How can credit card companies afford to offer big sign-up bonuses?
The more that we use our credit cards for automatic payments, the harder it is to end the relationship with the credit card company. Think about how many websites are tied to your credit card -- Grubhub, Uber, phone bills, etc. It’s so difficult and time-consuming to untangle all of our automatic payments. Because of this, customer acquisition costs are increasing exponentially. Who wants to spend the time switching all of their online purchases to the new card? Basically no one, and credit card companies are aware of this.
How important are limited-time promotions to credit card application rates?
Limited-time promotions are very important in application rates. When you know that a good deal is about to expire, it prevents you from delaying your decision. Additionally, it helps the forecasters understand demand, so that similar promotions can run again in the future.
Are bonus-seekers good customers for credit card companies?
I started my career doing bank marketing research. At the time, we had a love/hate relationship with the customers who only opened CDs with us, because we had the best percentages available. We loved them because the acquisition rate was low, and now we could cross-sell to them through direct mail. But we hated them because we knew that as soon as the CD timeframe expired, they would take their money and leave.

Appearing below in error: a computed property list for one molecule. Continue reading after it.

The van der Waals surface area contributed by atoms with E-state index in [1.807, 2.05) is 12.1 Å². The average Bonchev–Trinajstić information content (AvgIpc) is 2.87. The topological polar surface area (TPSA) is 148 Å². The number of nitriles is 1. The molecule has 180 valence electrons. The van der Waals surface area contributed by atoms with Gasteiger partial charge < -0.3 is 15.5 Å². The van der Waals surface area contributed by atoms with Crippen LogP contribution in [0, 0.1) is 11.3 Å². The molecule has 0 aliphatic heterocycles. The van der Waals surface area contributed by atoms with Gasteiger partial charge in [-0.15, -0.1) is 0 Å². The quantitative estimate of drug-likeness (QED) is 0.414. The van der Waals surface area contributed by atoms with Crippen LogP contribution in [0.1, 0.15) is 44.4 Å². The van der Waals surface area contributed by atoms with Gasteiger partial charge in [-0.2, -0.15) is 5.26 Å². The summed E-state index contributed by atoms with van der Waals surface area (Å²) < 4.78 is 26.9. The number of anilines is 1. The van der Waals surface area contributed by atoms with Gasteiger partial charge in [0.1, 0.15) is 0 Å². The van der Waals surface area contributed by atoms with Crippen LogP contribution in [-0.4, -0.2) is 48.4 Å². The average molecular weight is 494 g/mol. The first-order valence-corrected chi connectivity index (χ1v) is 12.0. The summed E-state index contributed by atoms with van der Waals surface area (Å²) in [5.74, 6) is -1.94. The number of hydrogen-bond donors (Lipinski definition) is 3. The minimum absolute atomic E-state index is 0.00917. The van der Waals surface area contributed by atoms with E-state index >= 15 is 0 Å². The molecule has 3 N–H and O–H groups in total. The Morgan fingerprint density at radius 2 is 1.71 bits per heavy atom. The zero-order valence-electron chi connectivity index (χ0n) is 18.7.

Bonus seekers for credit cards are a different animal, though. They generally have to spend thousands of dollars in a short time frame, as well as keep their card open for a certain amount of time. By continually using the card, they have more contact with it and are more likely to use it out of habit. It’s much more likely that the consumer will keep their card open for longer than the promotional period.
What does the value of credit card sign-up bonuses tell us about the economy?
Assuming that an increase in value of sign-up bonuses indicates an increase in consumer spending (due to the thousands that they make you spend to get the promo), then we should assume that the economy is doing well.
Acquisition costs for consumers who spend over $20,000 per year and use their cards daily are getting increasingly competitive. Not much differentiates credit cards anymore, so providing perks and promos is what “hooks” the customer’s application. For instance, the number of customers who applied for the Chase Sapphire Reserve card in the first two months exceeded Chase’s expectations of applications for two years. They targeted picky millennials who use their cards daily and wanted a lot of travel perks. Without realizing it, Chase made their perks a little too attractive and too many people applied for the card. Chase had to decrease the promo miles that were awarded (100,000 to 50,000) so that they could continue to make money on the acquisition. Recognizing the sweet spot for supply and demand is something that all credit card companies have to work on.